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5 Things Christians Fear (but Shouldn’t)

AfraidFear and uncertainty are completely normal. Universally speaking, success comes when you push pass your reservations, take a risk, and run headlong into the unknown.

Here are five things Christians fear which might be prohibiting their freedom and effectiveness:

Shame

There have been times when shame has been valuable in my life. Believe it or not, I’m not proud of everything I do (nor should I be). Shame’s humiliation has, at times, been a great benefit to me. Most of the time, though, it hasn’t been a blessing.

Shame can be a tool used by others to keep us in line. And because we fear the alienation that comes with being shamed, we don’t always act when we should. We’re often afraid to speak out, disagree, and not tow the party line because we fear the disapproval and alienation of our tribe.

As a rule, the majority isn’t always in the right.

True community isn’t built on being entirely homogeneous. Don’t be afraid to disagree, to challenge, or to be different. In the end, if you’re not accepted for your unique perspective, you might be in the wrong place anyway.

Foolishness

No one wants to look stupid. But let’s face it, Christianity pretty much guarantees that at times, you will. No, I am not disparaging my faith—it’s God’s intention.

God chose what is foolish in the world to shame the wise; God chose what is weak in the world to shame the strong; God chose what is low and despised in the world, even things that are not, to bring to nothing things that are, so that no human being might boast in the presence of God.”—Paul (1 Corinthians 1:28–31)

If Christianity was all about the most intelligent arguments, we Christians could all sit around and pat ourselves on the back for being smart enough to figure it out. Luckily for us, it’s not.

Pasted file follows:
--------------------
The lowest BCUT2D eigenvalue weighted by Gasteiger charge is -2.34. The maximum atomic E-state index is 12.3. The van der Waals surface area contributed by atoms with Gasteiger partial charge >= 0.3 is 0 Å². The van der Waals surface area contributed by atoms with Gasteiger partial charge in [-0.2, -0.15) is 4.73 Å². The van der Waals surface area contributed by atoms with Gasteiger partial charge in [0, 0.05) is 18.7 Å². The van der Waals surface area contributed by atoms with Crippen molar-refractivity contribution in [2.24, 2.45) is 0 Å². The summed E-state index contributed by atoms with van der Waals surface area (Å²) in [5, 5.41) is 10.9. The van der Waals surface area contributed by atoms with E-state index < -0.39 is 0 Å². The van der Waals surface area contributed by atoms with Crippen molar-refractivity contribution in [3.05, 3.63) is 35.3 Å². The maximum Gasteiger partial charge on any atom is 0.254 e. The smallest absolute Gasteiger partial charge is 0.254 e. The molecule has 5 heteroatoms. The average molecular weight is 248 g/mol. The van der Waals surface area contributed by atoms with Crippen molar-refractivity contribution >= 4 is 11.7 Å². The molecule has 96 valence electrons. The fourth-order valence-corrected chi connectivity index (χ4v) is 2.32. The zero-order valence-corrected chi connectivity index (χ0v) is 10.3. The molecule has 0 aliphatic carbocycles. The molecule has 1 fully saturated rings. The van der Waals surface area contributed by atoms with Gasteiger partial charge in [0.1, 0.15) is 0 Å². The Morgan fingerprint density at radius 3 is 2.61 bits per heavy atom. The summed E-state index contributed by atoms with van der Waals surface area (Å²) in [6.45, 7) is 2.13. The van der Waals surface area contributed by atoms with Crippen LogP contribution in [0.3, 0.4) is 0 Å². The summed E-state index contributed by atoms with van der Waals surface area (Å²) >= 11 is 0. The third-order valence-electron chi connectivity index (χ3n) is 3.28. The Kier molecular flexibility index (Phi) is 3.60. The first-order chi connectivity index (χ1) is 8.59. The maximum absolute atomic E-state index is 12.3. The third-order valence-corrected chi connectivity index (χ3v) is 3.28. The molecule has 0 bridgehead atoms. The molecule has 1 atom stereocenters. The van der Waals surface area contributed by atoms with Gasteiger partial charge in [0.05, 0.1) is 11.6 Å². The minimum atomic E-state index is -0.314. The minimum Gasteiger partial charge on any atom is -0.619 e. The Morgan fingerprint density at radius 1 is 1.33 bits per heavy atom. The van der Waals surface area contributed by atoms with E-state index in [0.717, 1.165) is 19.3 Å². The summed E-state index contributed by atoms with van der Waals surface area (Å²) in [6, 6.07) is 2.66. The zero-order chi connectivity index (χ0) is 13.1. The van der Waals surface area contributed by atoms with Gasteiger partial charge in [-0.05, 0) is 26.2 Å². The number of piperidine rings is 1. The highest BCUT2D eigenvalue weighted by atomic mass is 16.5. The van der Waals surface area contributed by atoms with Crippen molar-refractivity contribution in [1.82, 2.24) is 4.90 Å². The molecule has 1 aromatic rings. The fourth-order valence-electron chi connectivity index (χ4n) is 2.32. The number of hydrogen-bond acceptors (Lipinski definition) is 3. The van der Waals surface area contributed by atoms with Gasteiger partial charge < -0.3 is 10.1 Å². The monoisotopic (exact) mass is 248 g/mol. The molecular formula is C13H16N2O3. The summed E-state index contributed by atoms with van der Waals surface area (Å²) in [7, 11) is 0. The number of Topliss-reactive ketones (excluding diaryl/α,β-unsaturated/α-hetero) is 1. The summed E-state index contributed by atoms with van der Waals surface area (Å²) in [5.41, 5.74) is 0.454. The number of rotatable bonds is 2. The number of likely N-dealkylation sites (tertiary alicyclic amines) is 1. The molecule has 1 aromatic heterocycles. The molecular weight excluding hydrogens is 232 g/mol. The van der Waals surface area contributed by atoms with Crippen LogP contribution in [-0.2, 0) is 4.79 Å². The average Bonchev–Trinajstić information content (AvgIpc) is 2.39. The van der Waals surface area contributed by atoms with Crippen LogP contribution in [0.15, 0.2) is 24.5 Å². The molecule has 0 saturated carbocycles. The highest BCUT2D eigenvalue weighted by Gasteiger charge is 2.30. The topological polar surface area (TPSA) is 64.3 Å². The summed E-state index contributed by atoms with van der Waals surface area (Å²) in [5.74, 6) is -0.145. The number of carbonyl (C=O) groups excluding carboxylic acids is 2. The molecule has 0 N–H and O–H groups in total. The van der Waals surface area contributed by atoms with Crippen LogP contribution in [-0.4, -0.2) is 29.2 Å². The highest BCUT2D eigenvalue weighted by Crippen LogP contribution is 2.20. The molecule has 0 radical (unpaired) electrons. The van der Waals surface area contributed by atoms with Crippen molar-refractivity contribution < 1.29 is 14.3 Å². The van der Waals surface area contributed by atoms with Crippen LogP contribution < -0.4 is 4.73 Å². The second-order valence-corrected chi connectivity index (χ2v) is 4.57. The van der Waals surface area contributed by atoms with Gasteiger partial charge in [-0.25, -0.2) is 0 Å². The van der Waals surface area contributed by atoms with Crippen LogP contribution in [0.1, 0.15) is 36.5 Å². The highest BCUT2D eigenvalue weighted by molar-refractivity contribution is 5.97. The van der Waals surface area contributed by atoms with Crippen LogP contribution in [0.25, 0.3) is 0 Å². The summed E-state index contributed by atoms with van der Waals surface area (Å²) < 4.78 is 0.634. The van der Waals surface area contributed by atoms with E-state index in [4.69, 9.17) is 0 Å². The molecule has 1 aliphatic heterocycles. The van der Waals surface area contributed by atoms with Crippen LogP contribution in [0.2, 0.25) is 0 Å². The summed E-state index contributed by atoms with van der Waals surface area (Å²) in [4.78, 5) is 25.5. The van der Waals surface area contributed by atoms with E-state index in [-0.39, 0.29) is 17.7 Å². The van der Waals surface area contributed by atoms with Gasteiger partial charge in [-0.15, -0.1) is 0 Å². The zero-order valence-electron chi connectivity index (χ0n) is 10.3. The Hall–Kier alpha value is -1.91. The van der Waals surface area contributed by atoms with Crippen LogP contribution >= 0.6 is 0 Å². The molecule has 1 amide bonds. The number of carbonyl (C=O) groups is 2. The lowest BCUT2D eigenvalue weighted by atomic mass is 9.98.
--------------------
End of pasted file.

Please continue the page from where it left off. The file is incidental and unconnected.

A God who’d save people by allowing them to kill him is foolish, and there’s a glorious salvation in that absurdity. You don’t have to have to win debates to express the beauty of the cross; you just have to get over your fear of people thinking you’re an idiot.

From the simplest to the most well-informed people, God’s kingdom is available to all. This is good news! If its accessibility is contingent on my looking a little silly, it seems like a fair trade.

Ambiguity

Sometimes the most powerful words you can say are, “I don’t know.” But man, Christians seem to be so scared of uncertainty.

Scripture doesn’t intend or pretend to answer all of the universe’s questions. In fact, if you’re honest, it introduces questions you didn’t think to ask. Half of our problem is the need to create an air-tight theology that rids the world of its mysteries. I’m convinced that a lot the dogmatism that we bicker and fight about is not only factually incorrect, it’s unnecessary.

Just relax. Sometimes it’s more comforting to admit you don’t have the answers and use that as a basis for hope and trust.  It sure beats constantly needing to defend an intellectual citadel you’ve built to imprison your doubts.

Opposition

No one likes to feel embattled, but we will. And when we are, we need to respond with kindness, grace, and love.